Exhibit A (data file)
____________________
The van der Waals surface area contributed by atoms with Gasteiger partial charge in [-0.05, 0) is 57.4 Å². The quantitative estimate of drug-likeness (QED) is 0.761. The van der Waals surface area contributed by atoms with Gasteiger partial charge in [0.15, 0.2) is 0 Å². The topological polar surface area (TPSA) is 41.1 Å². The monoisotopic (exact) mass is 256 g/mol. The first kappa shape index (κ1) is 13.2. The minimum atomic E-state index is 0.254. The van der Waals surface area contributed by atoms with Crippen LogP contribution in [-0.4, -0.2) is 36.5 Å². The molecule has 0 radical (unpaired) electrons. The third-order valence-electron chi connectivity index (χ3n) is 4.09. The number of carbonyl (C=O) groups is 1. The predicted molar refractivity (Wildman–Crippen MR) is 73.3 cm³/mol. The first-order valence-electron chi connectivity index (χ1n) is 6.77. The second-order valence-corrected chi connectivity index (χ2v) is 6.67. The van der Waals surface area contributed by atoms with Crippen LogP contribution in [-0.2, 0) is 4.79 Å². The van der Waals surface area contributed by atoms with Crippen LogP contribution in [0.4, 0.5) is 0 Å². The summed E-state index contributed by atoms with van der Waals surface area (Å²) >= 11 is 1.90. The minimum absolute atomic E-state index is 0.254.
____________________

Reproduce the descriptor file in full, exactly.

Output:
The van der Waals surface area contributed by atoms with Gasteiger partial charge in [-0.05, 0) is 57.4 Å². The quantitative estimate of drug-likeness (QED) is 0.761. The van der Waals surface area contributed by atoms with Gasteiger partial charge in [0.15, 0.2) is 0 Å². The topological polar surface area (TPSA) is 41.1 Å². The monoisotopic (exact) mass is 256 g/mol. The first kappa shape index (κ1) is 13.2. The minimum atomic E-state index is 0.254. The van der Waals surface area contributed by atoms with Crippen LogP contribution in [-0.4, -0.2) is 36.5 Å². The molecule has 0 radical (unpaired) electrons. The third-order valence-electron chi connectivity index (χ3n) is 4.09. The number of carbonyl (C=O) groups is 1. The predicted molar refractivity (Wildman–Crippen MR) is 73.3 cm³/mol. The first-order valence-electron chi connectivity index (χ1n) is 6.77. The second-order valence-corrected chi connectivity index (χ2v) is 6.67. The van der Waals surface area contributed by atoms with Crippen LogP contribution in [-0.2, 0) is 4.79 Å². The van der Waals surface area contributed by atoms with Crippen LogP contribution in [0.4, 0.5) is 0 Å². The summed E-state index contributed by atoms with van der Waals surface area (Å²) >= 11 is 1.90. The minimum absolute atomic E-state index is 0.254.